What Happened to Dimond’s Pool?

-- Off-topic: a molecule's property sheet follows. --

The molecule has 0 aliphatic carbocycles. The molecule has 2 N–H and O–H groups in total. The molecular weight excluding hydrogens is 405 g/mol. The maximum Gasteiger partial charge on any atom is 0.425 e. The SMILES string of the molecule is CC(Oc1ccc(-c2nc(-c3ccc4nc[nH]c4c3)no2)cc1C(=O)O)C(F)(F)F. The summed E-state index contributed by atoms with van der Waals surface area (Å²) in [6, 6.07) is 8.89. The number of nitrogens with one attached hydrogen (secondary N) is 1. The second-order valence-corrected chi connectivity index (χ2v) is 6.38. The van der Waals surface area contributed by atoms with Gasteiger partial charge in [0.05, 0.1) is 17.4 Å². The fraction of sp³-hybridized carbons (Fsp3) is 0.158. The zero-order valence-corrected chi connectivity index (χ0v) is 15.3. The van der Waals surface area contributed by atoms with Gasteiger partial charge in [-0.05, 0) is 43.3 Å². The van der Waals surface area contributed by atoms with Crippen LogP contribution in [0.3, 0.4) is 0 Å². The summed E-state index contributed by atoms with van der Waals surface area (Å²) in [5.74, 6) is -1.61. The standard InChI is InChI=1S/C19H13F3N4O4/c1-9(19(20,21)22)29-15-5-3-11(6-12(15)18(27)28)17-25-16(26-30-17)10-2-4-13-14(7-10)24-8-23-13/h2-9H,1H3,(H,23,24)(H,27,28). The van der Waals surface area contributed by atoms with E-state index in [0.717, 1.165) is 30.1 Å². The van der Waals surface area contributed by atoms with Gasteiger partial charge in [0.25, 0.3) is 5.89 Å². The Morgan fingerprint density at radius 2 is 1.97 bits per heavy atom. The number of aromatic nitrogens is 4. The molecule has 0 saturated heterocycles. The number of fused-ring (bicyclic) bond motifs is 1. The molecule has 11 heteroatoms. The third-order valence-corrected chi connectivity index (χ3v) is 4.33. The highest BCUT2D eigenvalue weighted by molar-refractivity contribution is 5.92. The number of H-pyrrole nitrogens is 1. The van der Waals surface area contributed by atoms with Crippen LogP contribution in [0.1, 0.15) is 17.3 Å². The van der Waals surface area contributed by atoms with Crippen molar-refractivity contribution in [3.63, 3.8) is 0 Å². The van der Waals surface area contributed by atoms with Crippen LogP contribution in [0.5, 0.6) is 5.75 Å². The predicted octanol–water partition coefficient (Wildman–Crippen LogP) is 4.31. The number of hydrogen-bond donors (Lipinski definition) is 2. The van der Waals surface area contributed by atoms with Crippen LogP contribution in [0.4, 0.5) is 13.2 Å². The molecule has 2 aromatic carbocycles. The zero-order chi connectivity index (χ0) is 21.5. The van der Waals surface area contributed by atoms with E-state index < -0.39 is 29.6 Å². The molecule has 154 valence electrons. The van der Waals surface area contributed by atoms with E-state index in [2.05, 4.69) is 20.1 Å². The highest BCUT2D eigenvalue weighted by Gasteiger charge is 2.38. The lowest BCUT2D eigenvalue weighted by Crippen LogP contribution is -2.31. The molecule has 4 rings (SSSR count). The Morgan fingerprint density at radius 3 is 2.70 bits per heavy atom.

Vandals struck at Dimond High’s swimming pool, leaving it a mess. Over the summer Dimond’s pool was going through construction, receiving a new ventilation system, which would be a great improvement to the pool, Assistant Principal for Activities Pat Walker said. To put the new ventilation system in, construction workers using heavy machinery had to demolition one side of the building, making an opening necessary for the large system. The plans shifted when the construction workers showed up for work one day and found that the pool and room had been vandalized. A construction worker called Officer Mark Wells, who took control of the investigation. Wells speculated that it was two teens that climbed through the hole in the wall. The vandals proceeded to spray paint the walls and doors, leaving the spray paint cans on the floor. They then continued their vandalism by discharging fire extinguisher fluid in the pool, and on walls and doors. Instead of only upgrading the ventilation system, now there were further repairs that had to be performed, such as cleaning the fire extinguish fluid, refilling the fire extinguishers, draining and refilling the pool, and repainting the walls and doors. Head Swim Coach and Municipality Employee of Anchorage Parks and Recreation for Pools Scott O’Brian said that took workers 20 hours to clean and repair. Wells does not know who committed the crime and he said they probably will never know who the culprits are unless someone turns them in. The final cost for the repainting and clean up was unknown; Wells guessed it is going to be over $500 but less than $1,000. Students on the swim team were constantly asking when the Dimond pool was going to be ready. Formerly, the pool’s estimated time for completion was the week of Labor Day, Walker said, and she was shocked to hear that the pool was not going to be finished until the end of September. The setback for the finished pool was not because of the vandalism. There was so much that needs to be done in order to put the ventilation system in, Walker said. Swimmers and divers were disappointed about the delay in the pool because that means they had to continue to ride the bus to Bartlett High School for swim practice, at least three more weeks. Practice begans at 4:30 p.m. and ended at 6:30 p.m., because Bartlett is across town. Swimmers and divers had to be at Dimond to catch the bus at 3:30 p.m. and did not get back until 7:15 through 7:30 p.m. Each day cost more than $200 to transport the swim and dive team to Bartlett. Swimmers and divers had to go to Bartlett because it was the only pool available in the district, Walker said.